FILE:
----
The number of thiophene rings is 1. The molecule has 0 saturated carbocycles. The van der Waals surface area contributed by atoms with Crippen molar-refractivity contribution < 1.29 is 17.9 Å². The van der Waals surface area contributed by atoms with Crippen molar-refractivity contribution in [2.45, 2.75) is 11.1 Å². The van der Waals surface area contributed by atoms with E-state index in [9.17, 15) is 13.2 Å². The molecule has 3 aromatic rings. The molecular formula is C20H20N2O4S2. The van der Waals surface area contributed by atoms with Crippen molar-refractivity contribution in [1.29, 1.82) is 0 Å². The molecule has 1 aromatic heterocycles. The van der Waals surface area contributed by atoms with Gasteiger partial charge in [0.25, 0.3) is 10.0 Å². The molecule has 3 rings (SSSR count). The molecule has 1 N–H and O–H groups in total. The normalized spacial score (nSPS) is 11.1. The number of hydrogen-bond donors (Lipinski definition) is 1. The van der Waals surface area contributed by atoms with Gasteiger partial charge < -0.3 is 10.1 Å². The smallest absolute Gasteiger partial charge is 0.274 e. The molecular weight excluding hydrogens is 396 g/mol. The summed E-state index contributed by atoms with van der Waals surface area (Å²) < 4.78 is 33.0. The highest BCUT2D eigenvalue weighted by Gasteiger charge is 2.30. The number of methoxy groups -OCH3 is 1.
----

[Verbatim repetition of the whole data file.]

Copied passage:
The number of thiophene rings is 1. The molecule has 0 saturated carbocycles. The van der Waals surface area contributed by atoms with Crippen molar-refractivity contribution < 1.29 is 17.9 Å². The van der Waals surface area contributed by atoms with Crippen molar-refractivity contribution in [2.45, 2.75) is 11.1 Å². The van der Waals surface area contributed by atoms with E-state index in [9.17, 15) is 13.2 Å². The molecule has 3 aromatic rings. The molecular formula is C20H20N2O4S2. The van der Waals surface area contributed by atoms with Crippen molar-refractivity contribution in [1.29, 1.82) is 0 Å². The molecule has 1 aromatic heterocycles. The van der Waals surface area contributed by atoms with Gasteiger partial charge in [0.25, 0.3) is 10.0 Å². The molecule has 3 rings (SSSR count). The molecule has 1 N–H and O–H groups in total. The normalized spacial score (nSPS) is 11.1. The number of hydrogen-bond donors (Lipinski definition) is 1. The van der Waals surface area contributed by atoms with Gasteiger partial charge < -0.3 is 10.1 Å². The smallest absolute Gasteiger partial charge is 0.274 e. The molecular weight excluding hydrogens is 396 g/mol. The summed E-state index contributed by atoms with van der Waals surface area (Å²) < 4.78 is 33.0. The highest BCUT2D eigenvalue weighted by Gasteiger charge is 2.30. The number of methoxy groups -OCH3 is 1.